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How can Moringa be incorporated into a diet? Newton explains, “the leaves can be harvested fresh and eaten cooked or uncooked in vegetable salad, soups and stews. It can equally be dried at home, milled, and stored in air-tight containers where it can be added to meals.”

In 2008, SIA gave $5,500 to Newton and his research team to start Moringa plantations at an elementary school and one of the local prisons. Prison food is as bad around the world as it is in the US, and so they were in particular need of nutritious supplements in their diets! The training and garden plots were just getting off the ground when Newton left Ghana for China, where he began working on a Masters degree and PhD in Horticulture.

In his letter Newton told me more about what he was researching, “During my Masters I worked on Moringa leaf production under high density and I have been working on various Moringa seed oil extraction technologies. I pray that all these years of painful sacrifices and studies will go a long way to help the human race.”

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Harvesting the Moringa plants.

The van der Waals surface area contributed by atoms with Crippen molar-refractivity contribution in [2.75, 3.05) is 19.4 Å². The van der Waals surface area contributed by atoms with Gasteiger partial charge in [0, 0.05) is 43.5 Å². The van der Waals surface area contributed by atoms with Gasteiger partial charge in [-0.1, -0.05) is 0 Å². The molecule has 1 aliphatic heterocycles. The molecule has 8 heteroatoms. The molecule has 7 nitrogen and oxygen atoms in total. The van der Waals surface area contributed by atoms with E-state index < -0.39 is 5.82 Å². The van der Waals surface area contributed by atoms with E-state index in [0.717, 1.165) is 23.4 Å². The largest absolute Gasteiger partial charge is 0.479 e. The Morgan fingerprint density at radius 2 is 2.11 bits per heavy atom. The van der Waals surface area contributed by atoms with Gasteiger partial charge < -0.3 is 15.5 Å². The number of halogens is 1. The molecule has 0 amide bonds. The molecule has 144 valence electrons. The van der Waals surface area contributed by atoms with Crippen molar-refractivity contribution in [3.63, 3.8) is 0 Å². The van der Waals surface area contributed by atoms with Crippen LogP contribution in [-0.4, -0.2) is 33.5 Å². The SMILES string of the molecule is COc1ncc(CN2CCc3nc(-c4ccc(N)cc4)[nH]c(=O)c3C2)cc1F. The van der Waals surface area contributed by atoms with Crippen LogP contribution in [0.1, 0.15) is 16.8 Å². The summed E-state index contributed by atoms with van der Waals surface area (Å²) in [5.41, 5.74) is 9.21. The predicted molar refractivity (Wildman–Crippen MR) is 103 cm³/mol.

Needless to say, I eagerly took Newton up on the offer to share his findings! He emailed back with a very helpful guide for starting a small-scale Moringa garden at home. The guide, (with pictures!) shows how to prepare a four meter square plot by turning up the soil (double digging) and adding manure. Then you sow seeds in the four quadrants and the Moringa leaves will be ready to harvest after two months!

The research is already rippling out through the SIA network. I remembered seeing small Moringa plants when I visited Meanly Mbeye’s home in Malawi in 2014 and thought that she could benefit from the information about intensifying her production. I sent the instructions to Canaan Gondwe to pass along to her and other community members.